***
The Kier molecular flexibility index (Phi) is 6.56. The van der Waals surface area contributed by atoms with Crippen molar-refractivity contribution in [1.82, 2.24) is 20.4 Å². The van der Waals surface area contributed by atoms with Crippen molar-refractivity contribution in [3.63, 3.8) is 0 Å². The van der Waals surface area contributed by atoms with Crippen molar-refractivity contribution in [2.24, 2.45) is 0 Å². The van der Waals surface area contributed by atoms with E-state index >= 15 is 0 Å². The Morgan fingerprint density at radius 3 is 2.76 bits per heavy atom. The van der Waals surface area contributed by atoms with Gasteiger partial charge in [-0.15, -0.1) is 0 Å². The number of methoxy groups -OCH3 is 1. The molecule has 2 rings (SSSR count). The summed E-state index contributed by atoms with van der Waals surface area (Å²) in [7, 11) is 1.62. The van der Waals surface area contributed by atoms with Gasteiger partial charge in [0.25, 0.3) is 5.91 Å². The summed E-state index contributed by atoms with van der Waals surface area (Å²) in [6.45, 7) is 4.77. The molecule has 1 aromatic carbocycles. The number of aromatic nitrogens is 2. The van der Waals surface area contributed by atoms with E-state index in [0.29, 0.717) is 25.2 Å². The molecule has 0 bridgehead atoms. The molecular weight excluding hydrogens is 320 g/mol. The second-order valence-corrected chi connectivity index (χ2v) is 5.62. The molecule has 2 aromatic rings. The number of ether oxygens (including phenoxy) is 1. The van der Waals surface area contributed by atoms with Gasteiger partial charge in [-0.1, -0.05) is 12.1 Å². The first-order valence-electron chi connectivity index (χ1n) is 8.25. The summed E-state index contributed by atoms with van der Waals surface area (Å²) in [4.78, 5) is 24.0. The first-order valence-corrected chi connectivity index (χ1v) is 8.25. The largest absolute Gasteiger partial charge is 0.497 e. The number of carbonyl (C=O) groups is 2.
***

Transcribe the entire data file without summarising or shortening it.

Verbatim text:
The Kier molecular flexibility index (Phi) is 6.56. The van der Waals surface area contributed by atoms with Crippen molar-refractivity contribution in [1.82, 2.24) is 20.4 Å². The van der Waals surface area contributed by atoms with Crippen molar-refractivity contribution in [3.63, 3.8) is 0 Å². The van der Waals surface area contributed by atoms with Crippen molar-refractivity contribution in [2.24, 2.45) is 0 Å². The van der Waals surface area contributed by atoms with E-state index >= 15 is 0 Å². The Morgan fingerprint density at radius 3 is 2.76 bits per heavy atom. The van der Waals surface area contributed by atoms with Gasteiger partial charge in [-0.15, -0.1) is 0 Å². The number of methoxy groups -OCH3 is 1. The molecule has 2 rings (SSSR count). The summed E-state index contributed by atoms with van der Waals surface area (Å²) in [7, 11) is 1.62. The van der Waals surface area contributed by atoms with Gasteiger partial charge in [0.25, 0.3) is 5.91 Å². The summed E-state index contributed by atoms with van der Waals surface area (Å²) in [6.45, 7) is 4.77. The molecule has 1 aromatic carbocycles. The number of aromatic nitrogens is 2. The van der Waals surface area contributed by atoms with E-state index in [0.29, 0.717) is 25.2 Å². The molecule has 0 bridgehead atoms. The molecular weight excluding hydrogens is 320 g/mol. The second-order valence-corrected chi connectivity index (χ2v) is 5.62. The molecule has 2 aromatic rings. The number of ether oxygens (including phenoxy) is 1. The van der Waals surface area contributed by atoms with Gasteiger partial charge in [-0.1, -0.05) is 12.1 Å². The first-order valence-electron chi connectivity index (χ1n) is 8.25. The summed E-state index contributed by atoms with van der Waals surface area (Å²) in [4.78, 5) is 24.0. The first-order valence-corrected chi connectivity index (χ1v) is 8.25. The largest absolute Gasteiger partial charge is 0.497 e. The number of carbonyl (C=O) groups is 2.